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atticus finchLast month I read Harper Lee’s To Kill a Mockingbird. I was vaguely familiar with the story but definitely unfamiliar with the characters. As I read I was intrigued by Atticus Finch. At every turn he seemed to give people the benefit of the doubt and even (perhaps to a fault) willing to cover character defects with loving understanding.

It is the interaction with characters like these that showcase some of the pleasures of reading. When we read we find ourselves reacting. These reactions serve to reveal what is in our hearts.

In my case, Atticus kept on surprising me, even after I thought I had him figured out. Over the course of the book these reactions betrayed my heart. For example, he surprised me with his comments about and perspective on Mrs. Dubose. She was a mean, rude, racist woman. She stood against a lot of what Atticus gave himself for. She was also a morphine addict who had vowed to get clean before she died. And she did. After her death Atticus talks to Jem and Scout and says,

“I wanted you to see what real courage is, instead of getting the idea that courage is a man with a gun in his hand. It’s when you know you’re licked before you begin but you begin anyway and you see it through no matter what. You rarely win, but sometimes you do. Mrs. Dubose won, all ninety-eight pounds of her. According to her views, she died beholden to nothing and nobody. She was the bravest person I ever knew.”

The lady was on my nerves but Atticus was eulogizing her, with sincerity. He seemed to do this with everyone he intersected with in the book, from the vile Mr. Ewell to Judge Taylor to Tom Robinson to Walter Cunningham Sr to even the town and time they lived in. Everything, it seemed, was an occasion to find an explanation for the evil or an evidence of something noble or praiseworthy. Atticus was slow to anger, balanced, and just.

I can sometimes find myself to be comfortably self-righteous in my judgments. Can you relate? We close the door to mercy and wipe away opportunities to find something noble or upright or praiseworthy. We are instructed by the Apostle to actively fix our minds on things that are good and praiseworthy (Phil. 4:8).

At times this work is more difficult than others. However, it is always easier when we remember that we ourselves are not the good guys but the bad guys. We have sinned and fallen short. We are the questionable characters in God’s story. But God, being rich in mercy and full of love, walks onto the stage in and through Christ to rescue us from our sinful rebellion by paying our eternal debt.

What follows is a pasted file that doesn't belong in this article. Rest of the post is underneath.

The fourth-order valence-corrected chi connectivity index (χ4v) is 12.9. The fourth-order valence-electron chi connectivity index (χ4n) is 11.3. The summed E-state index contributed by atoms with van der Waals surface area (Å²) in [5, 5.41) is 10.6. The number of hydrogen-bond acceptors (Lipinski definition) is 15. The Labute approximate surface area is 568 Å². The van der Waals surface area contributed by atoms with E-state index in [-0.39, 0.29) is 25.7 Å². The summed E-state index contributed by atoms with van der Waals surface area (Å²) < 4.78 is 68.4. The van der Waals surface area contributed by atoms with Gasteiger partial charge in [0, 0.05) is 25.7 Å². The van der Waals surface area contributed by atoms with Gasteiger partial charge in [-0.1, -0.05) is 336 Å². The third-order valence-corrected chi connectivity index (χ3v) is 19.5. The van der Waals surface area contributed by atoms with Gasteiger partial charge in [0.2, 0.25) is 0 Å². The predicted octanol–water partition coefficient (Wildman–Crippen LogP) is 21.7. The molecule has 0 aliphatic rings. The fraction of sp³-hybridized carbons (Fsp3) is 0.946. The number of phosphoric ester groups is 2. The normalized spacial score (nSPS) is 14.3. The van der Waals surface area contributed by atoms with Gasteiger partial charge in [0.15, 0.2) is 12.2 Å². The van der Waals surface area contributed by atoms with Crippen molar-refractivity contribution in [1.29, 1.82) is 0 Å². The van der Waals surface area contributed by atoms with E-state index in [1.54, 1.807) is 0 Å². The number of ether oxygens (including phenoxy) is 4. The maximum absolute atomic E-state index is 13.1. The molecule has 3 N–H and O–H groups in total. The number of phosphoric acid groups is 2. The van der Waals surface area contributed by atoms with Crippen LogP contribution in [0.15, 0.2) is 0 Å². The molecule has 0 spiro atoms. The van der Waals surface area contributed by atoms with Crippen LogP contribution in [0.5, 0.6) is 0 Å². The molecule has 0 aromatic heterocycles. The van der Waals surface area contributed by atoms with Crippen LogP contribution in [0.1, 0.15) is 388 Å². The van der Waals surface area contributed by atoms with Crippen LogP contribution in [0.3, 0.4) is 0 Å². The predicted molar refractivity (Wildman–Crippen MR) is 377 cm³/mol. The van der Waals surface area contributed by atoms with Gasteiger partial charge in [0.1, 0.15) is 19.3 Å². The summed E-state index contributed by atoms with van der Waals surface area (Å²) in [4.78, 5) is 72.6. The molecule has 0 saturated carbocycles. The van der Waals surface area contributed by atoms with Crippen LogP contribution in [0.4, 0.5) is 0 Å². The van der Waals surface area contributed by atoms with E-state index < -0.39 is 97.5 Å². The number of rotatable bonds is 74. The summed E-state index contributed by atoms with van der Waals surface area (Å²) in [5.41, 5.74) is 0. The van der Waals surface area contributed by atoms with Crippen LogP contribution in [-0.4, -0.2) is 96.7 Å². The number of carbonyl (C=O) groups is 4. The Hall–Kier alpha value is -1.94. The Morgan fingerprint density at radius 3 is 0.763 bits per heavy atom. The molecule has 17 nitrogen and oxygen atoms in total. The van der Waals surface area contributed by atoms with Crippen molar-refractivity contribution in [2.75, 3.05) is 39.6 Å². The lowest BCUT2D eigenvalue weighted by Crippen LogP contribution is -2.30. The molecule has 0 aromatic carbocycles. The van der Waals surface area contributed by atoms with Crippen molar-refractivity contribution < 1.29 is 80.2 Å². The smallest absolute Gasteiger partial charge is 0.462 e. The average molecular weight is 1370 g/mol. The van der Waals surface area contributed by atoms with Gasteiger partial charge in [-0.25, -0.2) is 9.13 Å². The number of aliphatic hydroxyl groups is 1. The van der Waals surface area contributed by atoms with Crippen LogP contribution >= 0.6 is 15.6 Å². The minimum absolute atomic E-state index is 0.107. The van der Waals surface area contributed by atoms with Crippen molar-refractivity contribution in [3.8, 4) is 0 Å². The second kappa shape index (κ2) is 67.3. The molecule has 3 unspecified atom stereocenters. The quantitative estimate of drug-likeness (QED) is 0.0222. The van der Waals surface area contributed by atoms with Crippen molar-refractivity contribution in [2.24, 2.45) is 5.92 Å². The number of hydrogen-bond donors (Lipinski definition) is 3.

Early in the book Atticus gives Scout some advice:

“First of all,” he said, “if you can learn a simple trick, Scout, you’ll get along a lot better with all kinds of folks.  You never really understand a person until you consider things form his point of view-“


“Until you climb into his skin and walk around in it.”

When we are talking about patience and understanding, Christians above all, have to remember we are walking around in the skin of another. We ourselves were lost and in bondage to sin; without God and without hope in the world. We have a category for people acting foolishly and selfishly. Compassion and sympathy come from hearts of understanding.

The character in Harper Lee’s story helped me to become uncomfortable enough to ask questions about myself. You might say he cross examined me when I didn’t know I was even on the stand. This is a pleasure of reading, sometimes the book you are reading begins to read you. As a Christian everything is a tool that can aid in the heart work of sanctification.

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4 thoughts on “Atticus Finch Cross Examined Me”

  1. Joan says:

    Good one! Do you have any recommendations for a lesser known “secular” book that would spark conversation on noble thoughts such as these? I am part of a women’s book club and am to select the book for August. They will probably shy away from what is typically thought of as a classic. Praying to choose well. Thank you.

    1. Erik Raymond says:

      I like Wendell Berry’s books, especially Hannah Coulter or Jayber Crow. There is ample gospel fodder in both.

  2. Brian says:

    I remember when I professed faith in Christ and one thing that I did less of was read books which I loved to do before I even turned to Christ. It’s like if I read a fictional book for pleasure I feel guilty because it’s like “how is his glorifying God? Is this activity that I use to love doing redeeming the time as the Epistle of Ephesians said?” And I’m afraid that if I do reading fictional books again it might lead me a stay from Christ. I feel like if I read a fictional book then I must be in the wrong. And yet I miss reading, I love it dearly.

    1. Erik Raymond says:

      Hi Brian, good question. Two things come to mind, 1) If your conscience convicts you that reading books like this would be wrong for you then I would not sin against your conscience (Rom 13-14 talk about this). However,I would work to try to inform your conscience with scripture. 2) In this vein I would suggest trying to build a more robust worldview (for lack of a better term) that sees God as sovereign over and reflected in works of his creation. The story lines in books/films so often reflect God’s character and work, even in a fallen, truncated, and incomplete way. This is where I would start.

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Erik Raymond

Erik Raymond is senior pastor of Emmaus Bible Church in Omaha, Ne. He and his wife Christie have six children. You can follow him on Twitter.

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